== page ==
Linda Brant Collins

University of Chicago




University of Texas at San Antonio





We report on a study of the relationship between calculator technology and student learning in two introductory statistics class sections taught by the same instructor at the University of Texas at San Antonio. At the introduction of hypothesis testing and confidence intervals, one class section (A) was given graphing calculators capable of inferential statistics to use for a few weeks. At the same time, the other class section (B) was given non-inferential graphing calculators. Data were collected on all test grades and daily quiz grades for both class sections. The students were allowed to use the inferential calculators on only the examination covering hypothesis tests and confidence intervals and on the final examination. Both sections received the same tests. We found that although use of the calculator with inferential capabilities is associated with improved scores on the inferential examination, the improvement is not significant once we adjust for performance on previous tests. Still, we note that on final examination questions specifically utilizing the calculator inference functions, the two classes perform similarly. In fact, both classes had trouble with “calculations” while at the same time answering “concept” questions fairly well. The inferential calculator did not appear to give students any clear advantage or disadvantage in their performance on examinations.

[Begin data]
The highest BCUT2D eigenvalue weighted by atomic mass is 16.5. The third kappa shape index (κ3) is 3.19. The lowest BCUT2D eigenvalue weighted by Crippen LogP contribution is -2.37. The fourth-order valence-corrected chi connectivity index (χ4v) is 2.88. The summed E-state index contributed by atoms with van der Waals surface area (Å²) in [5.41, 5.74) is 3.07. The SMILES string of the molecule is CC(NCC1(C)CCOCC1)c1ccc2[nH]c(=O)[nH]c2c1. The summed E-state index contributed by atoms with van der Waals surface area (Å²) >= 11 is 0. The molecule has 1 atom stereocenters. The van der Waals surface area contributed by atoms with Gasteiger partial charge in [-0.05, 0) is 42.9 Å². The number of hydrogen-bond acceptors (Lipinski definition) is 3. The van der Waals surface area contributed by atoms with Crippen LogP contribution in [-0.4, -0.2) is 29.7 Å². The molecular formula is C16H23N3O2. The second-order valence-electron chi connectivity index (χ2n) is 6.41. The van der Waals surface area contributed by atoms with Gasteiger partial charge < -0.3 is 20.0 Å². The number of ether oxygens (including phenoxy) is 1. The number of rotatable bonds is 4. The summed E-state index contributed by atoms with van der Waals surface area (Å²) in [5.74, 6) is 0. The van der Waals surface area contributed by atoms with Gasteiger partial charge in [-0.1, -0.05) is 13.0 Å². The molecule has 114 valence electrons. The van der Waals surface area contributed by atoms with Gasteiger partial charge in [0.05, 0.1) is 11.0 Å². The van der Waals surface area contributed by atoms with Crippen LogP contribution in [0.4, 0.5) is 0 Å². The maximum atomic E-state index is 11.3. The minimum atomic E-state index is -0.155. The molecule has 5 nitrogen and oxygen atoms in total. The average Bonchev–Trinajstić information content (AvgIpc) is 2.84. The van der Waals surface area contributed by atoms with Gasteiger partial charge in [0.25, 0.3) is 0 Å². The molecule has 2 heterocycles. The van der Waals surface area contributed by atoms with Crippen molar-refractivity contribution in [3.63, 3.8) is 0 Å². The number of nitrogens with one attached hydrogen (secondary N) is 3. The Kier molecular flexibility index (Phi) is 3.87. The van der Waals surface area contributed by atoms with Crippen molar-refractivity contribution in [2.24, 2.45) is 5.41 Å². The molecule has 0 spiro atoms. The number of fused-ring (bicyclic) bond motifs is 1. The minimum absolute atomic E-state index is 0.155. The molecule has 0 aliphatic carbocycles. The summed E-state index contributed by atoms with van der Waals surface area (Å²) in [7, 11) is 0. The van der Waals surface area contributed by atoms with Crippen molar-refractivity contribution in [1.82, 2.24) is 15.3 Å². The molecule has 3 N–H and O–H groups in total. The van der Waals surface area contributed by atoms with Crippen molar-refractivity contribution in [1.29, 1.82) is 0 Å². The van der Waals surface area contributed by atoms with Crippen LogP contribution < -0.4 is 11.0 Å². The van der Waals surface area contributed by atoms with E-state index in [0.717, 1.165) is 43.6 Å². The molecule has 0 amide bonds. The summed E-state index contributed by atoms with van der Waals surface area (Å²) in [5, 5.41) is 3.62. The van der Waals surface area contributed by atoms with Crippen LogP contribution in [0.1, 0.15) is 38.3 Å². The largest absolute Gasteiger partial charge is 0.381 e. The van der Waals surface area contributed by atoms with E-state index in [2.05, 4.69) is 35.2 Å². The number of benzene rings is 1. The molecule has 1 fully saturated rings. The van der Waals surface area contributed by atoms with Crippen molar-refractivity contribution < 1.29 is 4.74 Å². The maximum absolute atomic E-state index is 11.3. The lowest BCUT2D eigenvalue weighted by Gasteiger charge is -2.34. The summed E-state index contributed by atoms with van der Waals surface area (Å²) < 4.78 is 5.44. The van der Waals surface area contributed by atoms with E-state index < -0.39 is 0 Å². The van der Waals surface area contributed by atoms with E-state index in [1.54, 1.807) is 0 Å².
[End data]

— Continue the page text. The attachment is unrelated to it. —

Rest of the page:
Keywords: Statistics education research; Introductory statistics; Graphing calculator; Inferential calculator; Student achievement




Statistics Education Research Journal, 4(1), 7-15, http://www.stat.auckland.ac.nz/serj

Ó International Association for Statistical Education (IASE/ISI), May, 2005






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Department of Statistics

University of Chicago

5734 S. University Ave

Chicago, IL 60637

United States of America